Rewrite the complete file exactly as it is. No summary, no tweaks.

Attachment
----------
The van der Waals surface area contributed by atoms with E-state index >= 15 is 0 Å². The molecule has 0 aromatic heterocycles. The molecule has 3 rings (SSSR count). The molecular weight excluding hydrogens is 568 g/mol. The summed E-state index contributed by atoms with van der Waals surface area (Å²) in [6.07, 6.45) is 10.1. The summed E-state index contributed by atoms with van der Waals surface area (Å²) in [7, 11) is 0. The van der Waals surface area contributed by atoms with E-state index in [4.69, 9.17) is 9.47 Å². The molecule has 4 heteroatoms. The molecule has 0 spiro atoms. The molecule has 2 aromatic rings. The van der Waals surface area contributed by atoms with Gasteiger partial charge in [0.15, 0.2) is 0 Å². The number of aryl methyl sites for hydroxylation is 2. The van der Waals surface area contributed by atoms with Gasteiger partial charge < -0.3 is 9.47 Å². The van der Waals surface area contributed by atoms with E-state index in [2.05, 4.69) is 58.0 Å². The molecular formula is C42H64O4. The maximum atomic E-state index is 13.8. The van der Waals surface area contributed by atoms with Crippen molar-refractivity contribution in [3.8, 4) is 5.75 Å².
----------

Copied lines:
The van der Waals surface area contributed by atoms with E-state index >= 15 is 0 Å². The molecule has 0 aromatic heterocycles. The molecule has 3 rings (SSSR count). The molecular weight excluding hydrogens is 568 g/mol. The summed E-state index contributed by atoms with van der Waals surface area (Å²) in [6.07, 6.45) is 10.1. The summed E-state index contributed by atoms with van der Waals surface area (Å²) in [7, 11) is 0. The van der Waals surface area contributed by atoms with E-state index in [4.69, 9.17) is 9.47 Å². The molecule has 4 heteroatoms. The molecule has 0 spiro atoms. The molecule has 2 aromatic rings. The van der Waals surface area contributed by atoms with Gasteiger partial charge in [0.15, 0.2) is 0 Å². The number of aryl methyl sites for hydroxylation is 2. The van der Waals surface area contributed by atoms with Gasteiger partial charge < -0.3 is 9.47 Å². The van der Waals surface area contributed by atoms with E-state index in [2.05, 4.69) is 58.0 Å². The molecular formula is C42H64O4. The maximum atomic E-state index is 13.8. The van der Waals surface area contributed by atoms with Crippen molar-refractivity contribution in [3.8, 4) is 5.75 Å².